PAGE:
Georgia state requires you to refile your LLC every year between January 1 and April 1 and pay a $50 registration fee, regardless of when you first filed your articles of organization. Your registered agent can handle this for you, but you should also keep a reminder in your calendar to make sure that your annual registration is completed as long as you’re in business. This can be accomplished through an annual report, although Georgia doesn’t specifically require an annual report to refile. 

9. Get a business checking account

We can’t recommend this strongly enough: it’s important to have a business bank account to keep your personal finances separate from your business finances. This will simplify tax time for you and help uncomplicate business financials. There are many options for a business bank account, including Nav Business Checking, which can integrate with your Nav account to help you determine your business’s financial health over time. 

10. Build credit for your new LLC

Your business has credit scores, just like your personal credit scores, which can help determine your creditworthiness to financial institutions, creditors, and even possible customers. These scores are reported by major credit bureaus and are influenced by a number of factors, such as how much debt your company has, how long you’ve been in business, and your annual revenue. Learn how to establish business credit and how to improve it over time.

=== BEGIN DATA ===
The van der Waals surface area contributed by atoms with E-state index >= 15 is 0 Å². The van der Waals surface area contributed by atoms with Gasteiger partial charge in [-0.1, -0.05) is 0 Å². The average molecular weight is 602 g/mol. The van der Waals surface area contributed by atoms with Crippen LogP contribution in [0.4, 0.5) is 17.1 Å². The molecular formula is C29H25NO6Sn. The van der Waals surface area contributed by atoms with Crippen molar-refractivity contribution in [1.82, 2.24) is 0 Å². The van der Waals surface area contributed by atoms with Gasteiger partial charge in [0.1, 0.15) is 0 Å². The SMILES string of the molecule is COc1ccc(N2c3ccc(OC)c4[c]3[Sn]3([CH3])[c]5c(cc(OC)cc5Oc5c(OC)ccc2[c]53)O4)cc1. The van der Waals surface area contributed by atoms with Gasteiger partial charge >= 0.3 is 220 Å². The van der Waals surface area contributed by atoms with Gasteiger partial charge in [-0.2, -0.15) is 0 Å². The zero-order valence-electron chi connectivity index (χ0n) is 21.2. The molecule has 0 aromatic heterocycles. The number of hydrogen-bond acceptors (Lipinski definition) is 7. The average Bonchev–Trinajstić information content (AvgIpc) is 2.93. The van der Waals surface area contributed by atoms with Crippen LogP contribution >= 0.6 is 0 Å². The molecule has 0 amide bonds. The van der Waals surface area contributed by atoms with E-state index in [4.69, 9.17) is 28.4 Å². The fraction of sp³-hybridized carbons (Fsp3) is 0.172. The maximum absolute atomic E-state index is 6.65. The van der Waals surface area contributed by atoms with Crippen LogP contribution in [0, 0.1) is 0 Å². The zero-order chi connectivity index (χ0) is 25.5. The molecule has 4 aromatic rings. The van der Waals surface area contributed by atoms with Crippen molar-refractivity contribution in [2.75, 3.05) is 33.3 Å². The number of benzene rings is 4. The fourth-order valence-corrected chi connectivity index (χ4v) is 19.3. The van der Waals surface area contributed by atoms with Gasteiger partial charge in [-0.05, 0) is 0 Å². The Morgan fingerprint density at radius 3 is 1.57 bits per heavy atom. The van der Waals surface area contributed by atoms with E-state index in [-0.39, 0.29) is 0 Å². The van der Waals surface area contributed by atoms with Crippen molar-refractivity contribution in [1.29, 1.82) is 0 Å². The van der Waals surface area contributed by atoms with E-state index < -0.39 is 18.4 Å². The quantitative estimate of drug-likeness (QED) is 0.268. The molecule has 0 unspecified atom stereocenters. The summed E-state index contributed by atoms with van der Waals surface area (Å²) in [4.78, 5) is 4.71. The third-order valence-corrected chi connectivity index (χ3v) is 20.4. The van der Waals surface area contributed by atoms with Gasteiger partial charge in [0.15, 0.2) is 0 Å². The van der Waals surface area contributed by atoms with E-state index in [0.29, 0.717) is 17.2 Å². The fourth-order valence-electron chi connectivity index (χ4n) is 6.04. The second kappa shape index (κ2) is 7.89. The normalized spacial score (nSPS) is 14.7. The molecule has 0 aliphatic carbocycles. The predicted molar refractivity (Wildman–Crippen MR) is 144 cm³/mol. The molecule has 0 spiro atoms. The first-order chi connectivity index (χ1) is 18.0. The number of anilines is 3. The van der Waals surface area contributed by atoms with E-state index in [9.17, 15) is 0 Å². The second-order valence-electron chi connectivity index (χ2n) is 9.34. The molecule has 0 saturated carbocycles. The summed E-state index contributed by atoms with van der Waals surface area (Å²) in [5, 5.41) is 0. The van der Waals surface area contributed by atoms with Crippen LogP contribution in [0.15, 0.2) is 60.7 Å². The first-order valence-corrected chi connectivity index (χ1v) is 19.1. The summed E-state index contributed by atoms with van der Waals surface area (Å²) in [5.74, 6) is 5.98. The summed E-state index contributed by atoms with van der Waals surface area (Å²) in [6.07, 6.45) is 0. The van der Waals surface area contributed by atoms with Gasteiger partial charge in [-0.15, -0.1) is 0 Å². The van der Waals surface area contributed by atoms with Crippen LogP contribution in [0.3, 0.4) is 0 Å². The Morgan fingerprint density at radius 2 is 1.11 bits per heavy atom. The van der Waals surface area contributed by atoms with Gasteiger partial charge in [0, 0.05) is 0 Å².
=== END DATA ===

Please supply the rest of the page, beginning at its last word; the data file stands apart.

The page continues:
11. Choose an accounting system

Effective LLC owners maintain good accounting as part of their business hygiene for a number of reasons, including tax purposes and having a broad understanding of your business’s financial health. Make sure you set up your accounting system before you start earning income to help you stay organized. It’s easier to keep a good accounting habit going from the start of your business than to try to play catch up months down the line when you realize you need to organize everything to submit your tax return. It’s also a great idea to hire professional services to handle your accounting for you, but you can also do this in-house with accounting software, especially as a startup or small business. 

12. Decide on how you’ll prepare for and finance business growth

No matter what type of business you’re starting in Georgia, you should always have an eye toward growing your business. Whether it’s adding new employees, expanding your marketing efforts, moving into new or larger locations, or offering new services or products, there are always ways to expand your business. Get to know the types of business financing available and find out what will work for your business. Nav can help you see what financing options you’re most likely to qualify for that will work for your industry and situation. Sign up for a free Nav account to start seeing your options today.